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cGMP-Dependent Protein Kinase as a Modifier of Behaviour

  • Christopher J. Reaume
  • Marla B. Sokolowski
Part of the Handbook of Experimental Pharmacology book series (HEP, volume 191)

Abstract

The importance of cGMP-dependent protein kinase (PKG) to the modulation of behavioural phenotypes has become increasingly clear in recent decades. The effects of PKG on behaviour have been studied in diverse taxa from perspectives as varied as ethology, evolution, genetics and neuropharmacology. The genetic variation of the Drosophila melanogaster gene, foraging (for), has provided a fertile model for examining natural variation in a single major gene influencing behaviour. Concurrent studies in other invertebrates and mammals suggest that PKG is an important signalling molecule with varied influences on behaviour and a large degree of pleiotropy and plasticity. Comparing these cross-taxa effects suggests that there are several potentially overlapping behavioural modalities in which PKG signalling acts to influence behaviours which include feeding, learning, stress and biological rhythms. More in-depth comparative analyses across taxa of the similarities and differences of the influence of PKG on behaviour may provide powerful mechanistic explications of the evolution of behaviour.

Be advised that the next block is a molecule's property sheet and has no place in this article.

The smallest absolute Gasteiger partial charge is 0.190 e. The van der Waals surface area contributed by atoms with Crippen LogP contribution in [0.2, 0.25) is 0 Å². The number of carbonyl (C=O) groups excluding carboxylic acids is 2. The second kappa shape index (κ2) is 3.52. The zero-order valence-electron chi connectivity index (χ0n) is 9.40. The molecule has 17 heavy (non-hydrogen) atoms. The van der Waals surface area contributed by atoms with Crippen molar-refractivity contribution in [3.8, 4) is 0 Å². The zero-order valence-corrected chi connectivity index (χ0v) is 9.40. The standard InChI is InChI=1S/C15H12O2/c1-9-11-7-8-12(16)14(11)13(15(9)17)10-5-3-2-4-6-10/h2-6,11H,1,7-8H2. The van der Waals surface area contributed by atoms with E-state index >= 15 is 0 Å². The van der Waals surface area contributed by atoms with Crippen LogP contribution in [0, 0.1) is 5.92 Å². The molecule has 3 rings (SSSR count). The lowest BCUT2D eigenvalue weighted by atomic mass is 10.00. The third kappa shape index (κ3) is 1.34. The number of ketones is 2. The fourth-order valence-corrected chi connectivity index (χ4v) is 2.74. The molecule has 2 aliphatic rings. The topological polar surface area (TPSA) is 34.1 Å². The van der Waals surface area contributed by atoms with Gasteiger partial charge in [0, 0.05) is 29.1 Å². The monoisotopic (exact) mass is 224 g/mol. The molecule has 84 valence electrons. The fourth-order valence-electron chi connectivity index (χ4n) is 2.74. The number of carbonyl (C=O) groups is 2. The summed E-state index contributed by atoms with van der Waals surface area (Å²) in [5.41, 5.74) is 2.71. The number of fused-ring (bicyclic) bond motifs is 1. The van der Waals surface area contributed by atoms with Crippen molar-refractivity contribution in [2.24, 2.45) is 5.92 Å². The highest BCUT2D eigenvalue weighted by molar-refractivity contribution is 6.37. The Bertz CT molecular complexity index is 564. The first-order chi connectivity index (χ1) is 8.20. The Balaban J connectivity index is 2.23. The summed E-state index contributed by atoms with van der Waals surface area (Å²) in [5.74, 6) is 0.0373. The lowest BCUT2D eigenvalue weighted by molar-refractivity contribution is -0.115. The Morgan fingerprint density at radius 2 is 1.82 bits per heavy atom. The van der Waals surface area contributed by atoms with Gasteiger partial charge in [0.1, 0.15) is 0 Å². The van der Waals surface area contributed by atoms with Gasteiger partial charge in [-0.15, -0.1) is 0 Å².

Keywords

cGMP-dependent protein kinase Behaviour Natural genetic variation Evolution Pleiotropy Plasticity Foraging Learning and memory Stress Rhythms 

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© Springer 2009

Authors and Affiliations

  1. 1.Department of BiologyUniversity of TorontoMississaugaCanada

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